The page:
• int: An int in an Arduino sketch is a signed 16-bit integer. That means that the values of an int range from –32,768 to 32,767; that is –2⁻¹⁵ to 2¹⁵ – 1. The int is by far the most-used variable type. Note that the 10-bit ADC converts voltages to 10-bit integers that range from 0 to 1023. You can safely store these as ints. You will also have a external 16-bit ADC in your kit, and an int cannot store 16-bit numbers, so you will have to use an unsigned int.

  • unsigned int: An unsigned int is also a 16-bit integer, but negative numbers are not allowed. Therefore unsigned ints can range from zero to 65,535; that is 0 to 2¹⁶ – 1, which means you an store a 16-bit integer with it.

  • word: A word is equivalent to unsigned int. Many programmers suggest using word instead of unsigned int for clarity, but I do not have a strong opinion on this.

  • long: A long is a signed 32-bit integer. They range from –2,147,483,648 to 2,147,483,647; that is –2⁻³¹ to 2³¹ – 1. To denote an integer as a long, it must be followed by an L. For example to store the number 3252 in a variable named shoulderToShoulder as a long, you would do long shoulderToShoulder = 3252L.

  • unsigned long: A unsigned long is an unsigned 32-bit integer. They range from 0 to 4,294,967,295; that is 0 to 2³² – 1. An unsigned long must also be followed by an L when written out as a number. unsigned longs are very often used when comparing times, since the values returned by the millis() and micros() functions (described below) are unsigned longs.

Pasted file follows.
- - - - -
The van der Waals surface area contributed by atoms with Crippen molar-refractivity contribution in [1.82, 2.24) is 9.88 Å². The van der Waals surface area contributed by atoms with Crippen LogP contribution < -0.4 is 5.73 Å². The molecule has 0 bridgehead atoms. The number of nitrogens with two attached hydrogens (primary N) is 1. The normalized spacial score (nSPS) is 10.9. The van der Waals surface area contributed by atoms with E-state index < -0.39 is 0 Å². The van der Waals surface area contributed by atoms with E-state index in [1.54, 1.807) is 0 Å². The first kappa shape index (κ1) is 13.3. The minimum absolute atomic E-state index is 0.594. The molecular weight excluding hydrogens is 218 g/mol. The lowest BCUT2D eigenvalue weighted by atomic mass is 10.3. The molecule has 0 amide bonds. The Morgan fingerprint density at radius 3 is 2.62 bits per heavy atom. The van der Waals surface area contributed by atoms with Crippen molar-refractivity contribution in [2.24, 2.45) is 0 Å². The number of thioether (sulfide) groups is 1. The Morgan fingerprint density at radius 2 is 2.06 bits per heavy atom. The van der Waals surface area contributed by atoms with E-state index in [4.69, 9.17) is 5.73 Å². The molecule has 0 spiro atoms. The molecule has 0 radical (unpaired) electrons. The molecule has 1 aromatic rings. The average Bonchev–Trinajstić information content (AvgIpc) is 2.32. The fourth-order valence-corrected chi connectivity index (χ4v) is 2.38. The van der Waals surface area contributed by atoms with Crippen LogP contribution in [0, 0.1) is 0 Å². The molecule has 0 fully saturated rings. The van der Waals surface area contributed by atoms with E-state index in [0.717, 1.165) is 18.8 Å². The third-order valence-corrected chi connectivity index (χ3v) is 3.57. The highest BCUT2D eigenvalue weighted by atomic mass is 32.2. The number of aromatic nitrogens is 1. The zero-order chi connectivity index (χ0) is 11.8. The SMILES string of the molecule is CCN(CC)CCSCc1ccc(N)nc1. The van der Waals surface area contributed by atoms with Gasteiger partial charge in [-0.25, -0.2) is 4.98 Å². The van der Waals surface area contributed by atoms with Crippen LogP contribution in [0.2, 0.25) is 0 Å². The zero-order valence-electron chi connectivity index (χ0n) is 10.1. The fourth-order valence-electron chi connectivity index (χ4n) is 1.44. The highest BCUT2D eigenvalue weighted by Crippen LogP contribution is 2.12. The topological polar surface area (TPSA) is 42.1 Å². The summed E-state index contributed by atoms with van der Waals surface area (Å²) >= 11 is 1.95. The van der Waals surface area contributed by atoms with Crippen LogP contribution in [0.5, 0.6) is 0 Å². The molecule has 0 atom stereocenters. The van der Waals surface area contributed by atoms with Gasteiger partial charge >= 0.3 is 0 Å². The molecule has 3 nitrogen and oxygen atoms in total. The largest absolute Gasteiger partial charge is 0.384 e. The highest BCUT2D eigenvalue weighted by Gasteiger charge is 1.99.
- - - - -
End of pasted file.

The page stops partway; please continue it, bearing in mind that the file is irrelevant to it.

• size_t: This is a special data type used to represent the size of a variable (or any object, really) in bytes.

  • float: A float in an Arduino sketch is a 32-bit floating point number. A float can take values between –3.4028235×10³⁸ and 3.4028235×10³⁸. It provides six or seven digits of precision.

Note that on an Ardunio Uno, there is no double data type. Note also that the data type short is equivalent to int.


As I mentioned above, we will not discuss complicated array structures. For this class, simple static one-dimensional arrays will suffice.

Declaring arrays

There is no array data type. Rather, an array is an ordered collection of elements of a single data type. An array is declared with the data type of its elements. To declare an array of 5 ints, the syntax is

int myArray[5];

Indexing an array

To access the elements of an array, I use indexing with brackets. Indexing in C++ is 0-based.

int myArray[4];

myArray[0] = 3;
myArray[1] = 2;
myArray[2] = 5;
myArray[3] = 2;

If I asked for myArray[4], which does not exist, the compiler will not give an error, and I’ll get weird results when I run the code. It is therefore very important that you are careful not to overrun an array.

Directly creating an array

Alternatively, I can create an array using braces.

int myArray[4] = {3, 2, 5, 2};

When creating an array in this case, I do not need to specify how many entries; the compiler will infer it.

int myArray[] = {3, 2, 5, 2};

Determining the number of elements in an array

Later on in a program, I might like to know how many entries are in an array. There is no built-in function to do that. But you can use the sizeof() function, which returns the number of bytes that an object occupies in memory. Since every entry in an array is of the same type, you can use the sizeof() function to get the number of entries by dividing the size of the array by the size of an entry.

int lenArray = sizeof(myArray) / sizeof(myArray[0]);

Mutating arrays

Because I do not have const in front of the declaration, I can change the values of entries in the array.